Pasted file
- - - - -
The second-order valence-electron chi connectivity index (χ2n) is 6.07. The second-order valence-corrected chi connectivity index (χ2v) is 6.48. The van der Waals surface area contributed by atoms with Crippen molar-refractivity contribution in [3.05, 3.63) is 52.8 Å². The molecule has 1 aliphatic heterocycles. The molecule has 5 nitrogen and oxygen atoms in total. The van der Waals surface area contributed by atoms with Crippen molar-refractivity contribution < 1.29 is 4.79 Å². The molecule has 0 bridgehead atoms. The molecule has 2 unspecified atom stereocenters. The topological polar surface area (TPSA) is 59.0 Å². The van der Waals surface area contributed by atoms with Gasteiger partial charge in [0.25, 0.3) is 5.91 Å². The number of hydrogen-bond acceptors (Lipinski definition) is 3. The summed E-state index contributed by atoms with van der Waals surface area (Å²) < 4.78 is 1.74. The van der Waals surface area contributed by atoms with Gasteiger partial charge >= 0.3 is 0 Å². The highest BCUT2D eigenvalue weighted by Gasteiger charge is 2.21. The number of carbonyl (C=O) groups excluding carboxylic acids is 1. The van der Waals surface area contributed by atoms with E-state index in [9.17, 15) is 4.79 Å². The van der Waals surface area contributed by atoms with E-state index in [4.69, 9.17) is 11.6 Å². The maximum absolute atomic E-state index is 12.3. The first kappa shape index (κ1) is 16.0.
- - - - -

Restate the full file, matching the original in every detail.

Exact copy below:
The second-order valence-electron chi connectivity index (χ2n) is 6.07. The second-order valence-corrected chi connectivity index (χ2v) is 6.48. The van der Waals surface area contributed by atoms with Crippen molar-refractivity contribution in [3.05, 3.63) is 52.8 Å². The molecule has 1 aliphatic heterocycles. The molecule has 5 nitrogen and oxygen atoms in total. The van der Waals surface area contributed by atoms with Crippen molar-refractivity contribution < 1.29 is 4.79 Å². The molecule has 0 bridgehead atoms. The molecule has 2 unspecified atom stereocenters. The topological polar surface area (TPSA) is 59.0 Å². The van der Waals surface area contributed by atoms with Gasteiger partial charge in [0.25, 0.3) is 5.91 Å². The number of hydrogen-bond acceptors (Lipinski definition) is 3. The summed E-state index contributed by atoms with van der Waals surface area (Å²) < 4.78 is 1.74. The van der Waals surface area contributed by atoms with Gasteiger partial charge >= 0.3 is 0 Å². The highest BCUT2D eigenvalue weighted by Gasteiger charge is 2.21. The number of carbonyl (C=O) groups excluding carboxylic acids is 1. The van der Waals surface area contributed by atoms with E-state index in [9.17, 15) is 4.79 Å². The van der Waals surface area contributed by atoms with E-state index in [4.69, 9.17) is 11.6 Å². The maximum absolute atomic E-state index is 12.3. The first kappa shape index (κ1) is 16.0.